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Seller's Guide - Full Disclosures...

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Guide to Full Disclosures

 

In 1984, a California Court of Appeals ruling in the case of Easton vs. Strassburger greatly extended the liability of real estate sales.  As a real estate owner, you are required to be aware of all the material facts that would negatively influence the value of your property.  The key here is ALL material facts.  This means whether the negative facts are obvious or whether the negative facts are not obvious.  Regardless of the situation, you MUST disclose these facts to all prospective Home Buyers.  California real estate law is designed to PROTECT THE BUYER of your property if you decide to sell your property!! 

Keep in mind a very important truth…the more your property looks like it has signs of wear and tear, and the more items of repair or replacement needed in your property, the more all these things lower the value of your property.

As a result of the Easton vs. Strassburger case, California Real Estate Law now requires Sellers of residential property of ONE to FOUR units to provide a prospective Home Buyer with a Real Estate Transfer Disclosure Statement.  This statement identifies items of value attached to the structure of land, attached to the house itself as well as the exterior and interior of the house itself and states whether these items are operational or defected and need of repair or replacement.  This form requires a Home Seller to completely disclose any problems of any kind that might adversely affect the value of the property.  The obligation to prepare and deliver the Transfer Disclosure Statement is imposed upon the SELLER of the property.   

The following are just some of the wear and tear items a normal property experiences.  This is just an example of some of the disclosure items you would need to report regarding operational status and defects as well as perform repairs or replacement any of these items.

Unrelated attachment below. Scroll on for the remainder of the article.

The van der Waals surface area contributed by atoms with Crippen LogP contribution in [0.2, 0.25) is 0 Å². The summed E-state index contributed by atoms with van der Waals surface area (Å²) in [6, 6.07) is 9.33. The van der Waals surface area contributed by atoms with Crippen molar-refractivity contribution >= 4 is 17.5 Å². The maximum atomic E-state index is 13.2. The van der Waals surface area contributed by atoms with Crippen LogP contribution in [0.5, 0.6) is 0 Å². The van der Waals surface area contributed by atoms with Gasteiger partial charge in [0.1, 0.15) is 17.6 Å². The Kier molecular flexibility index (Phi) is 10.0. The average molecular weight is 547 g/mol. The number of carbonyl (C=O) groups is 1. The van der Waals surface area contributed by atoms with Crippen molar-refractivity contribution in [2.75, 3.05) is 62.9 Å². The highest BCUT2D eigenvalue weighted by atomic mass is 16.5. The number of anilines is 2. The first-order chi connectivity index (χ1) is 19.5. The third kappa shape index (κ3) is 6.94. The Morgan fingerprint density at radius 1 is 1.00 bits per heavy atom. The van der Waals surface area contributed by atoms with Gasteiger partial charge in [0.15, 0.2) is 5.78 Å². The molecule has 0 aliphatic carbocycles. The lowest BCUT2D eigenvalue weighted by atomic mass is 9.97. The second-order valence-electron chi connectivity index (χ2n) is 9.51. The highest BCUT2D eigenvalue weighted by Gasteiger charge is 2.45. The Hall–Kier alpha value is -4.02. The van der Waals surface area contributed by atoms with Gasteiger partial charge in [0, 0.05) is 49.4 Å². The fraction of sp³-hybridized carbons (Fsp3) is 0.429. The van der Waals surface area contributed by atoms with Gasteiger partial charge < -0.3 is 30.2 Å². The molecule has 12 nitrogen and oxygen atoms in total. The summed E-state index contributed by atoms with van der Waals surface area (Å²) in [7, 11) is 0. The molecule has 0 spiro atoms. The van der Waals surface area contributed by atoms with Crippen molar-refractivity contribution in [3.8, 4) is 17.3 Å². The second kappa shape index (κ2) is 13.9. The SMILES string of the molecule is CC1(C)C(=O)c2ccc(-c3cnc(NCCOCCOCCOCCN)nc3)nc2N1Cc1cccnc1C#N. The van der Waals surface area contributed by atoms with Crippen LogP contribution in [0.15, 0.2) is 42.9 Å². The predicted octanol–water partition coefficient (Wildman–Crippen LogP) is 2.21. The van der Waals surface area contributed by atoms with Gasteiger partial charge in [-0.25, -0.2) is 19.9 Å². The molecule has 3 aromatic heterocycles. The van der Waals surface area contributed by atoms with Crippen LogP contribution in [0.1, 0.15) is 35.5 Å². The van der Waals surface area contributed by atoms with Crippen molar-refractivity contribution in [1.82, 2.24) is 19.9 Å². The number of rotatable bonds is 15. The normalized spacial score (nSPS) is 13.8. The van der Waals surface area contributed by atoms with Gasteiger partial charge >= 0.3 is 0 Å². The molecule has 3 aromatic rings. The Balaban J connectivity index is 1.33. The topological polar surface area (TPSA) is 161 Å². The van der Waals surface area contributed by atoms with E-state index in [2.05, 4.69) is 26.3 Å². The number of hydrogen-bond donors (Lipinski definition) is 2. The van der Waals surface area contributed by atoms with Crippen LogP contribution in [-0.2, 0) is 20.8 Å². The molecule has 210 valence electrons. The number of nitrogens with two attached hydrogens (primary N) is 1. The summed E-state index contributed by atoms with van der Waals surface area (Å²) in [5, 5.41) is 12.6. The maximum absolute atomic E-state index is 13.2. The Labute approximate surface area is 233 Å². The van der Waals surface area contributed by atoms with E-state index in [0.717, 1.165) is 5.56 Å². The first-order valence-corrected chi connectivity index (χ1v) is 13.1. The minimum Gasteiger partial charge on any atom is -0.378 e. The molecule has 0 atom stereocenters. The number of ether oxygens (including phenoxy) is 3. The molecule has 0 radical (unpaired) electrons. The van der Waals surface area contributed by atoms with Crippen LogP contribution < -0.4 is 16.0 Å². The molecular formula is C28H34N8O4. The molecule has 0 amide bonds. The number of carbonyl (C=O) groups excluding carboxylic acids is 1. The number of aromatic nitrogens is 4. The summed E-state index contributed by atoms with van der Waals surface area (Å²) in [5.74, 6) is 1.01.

• Roof repairs,

  • Washer/dryer hookups,

  • Burglar alarm,

  • Animal Urine Smell,

  • Patio/Decking,

  • Pool equipment,

  • Child restraint barrier,

  • Microwave,

  • Garbage disposer,

  • Rain gutters,

  • Fire alarm,

  • Intercom,

  • Water softener,

  • Car port,

  • Hot tub equipment,

  • Sprinklers,

  • Smoke detectors,

  • Oven,

  • Range,

  • Dry rot,

  • Water damage,

  • Worn out air conditioner and furnace,

  • Moldy bathrooms,

  • Broken toilets,

  • Leaky toilets,

  • Broken kitchen cabinet doors and drawers,

  • Broken bathroom cabinet doors and drawers,

  • Broken bathroom or kitchen tile,

  • Broken dishwasher,

  • Broken stove/oven,

  • Rotted out fence,

  • Overgrown shrubs and trees,

  • Termite and other pest damage,

  • Interior wall damage,

  • Exterior wall damage,

  • Wall stains,

  • Interior door damage,

  • Exterior door damage,

  • Flaking exterior paint,

  • Holes in walls,

  • Worn out or leaky water heater,

  • Garage door damage,

  • Garage door opener damage,

  • Leaky faucets,

  • Worn out and stained carpets,

  • Torn or stained linoleum,

  • Damaged windows,

  • Ripped window and door screens,

  • Broken screen frames,

  • Overgrown front and backyard shrubs and trees,

  • Oil stains on the driveway and garage,

  • AND MORE, AND MORE, AND MORE…repair or replacement items you might not know about!

Remember…anything you can visually “see” as well as all the things you “can’t see” is subject to wear and tear and may need to be fixed or replaced may materially affect the value of your property that must be DISCLOSED!

 

Additionally, you must also be aware of any structural modification performed on the property, disclose any major damage to the property from flooding, drainage, fire, or earthquake.  Disclose any zoning violation of “setback” requirements.  And the list goes on, and on, and on.

Recent legal decisions and new legislation provide that the Home Seller has a responsibility for revealing to the Home Buyer the true condition of the property.  The concept of selling a property "as is", with the buyer assuming all responsibility for determining the property condition, is not acceptable in the present marketplace.  The Home Seller must disclose the known condition of the property to the Homebuyer.  This information should be made available to the Home Buyer as soon as possible.

The "As Is" Purchase.

An "as is" home purchase is perfectly acceptable, as long as the buyer understands exactly what the "as is" condition entails. Thus, it can be said in the purchase agreement that the Home Buyer accepts the roof and the plumbing and the electrical system in their present condition and acknowledges that they have defects. This acknowledgement provides a defense for the Home Seller if it is later claimed he did not disclose the problem.  Finally...when a Home Seller sells a home "as is", it does not preclude the Home Seller from fully disclosing to the Home Buyer ALL defects present in the home!!

TAKE A TIP FROM US:

Environmental Hazards: A Guide For Home Owners and Buyers is a handbook prepared by the California Department of Real Estate to inform you of the various toxins and hazardous wastes and what you can do about them. A copy of this publication will be given to you.

 

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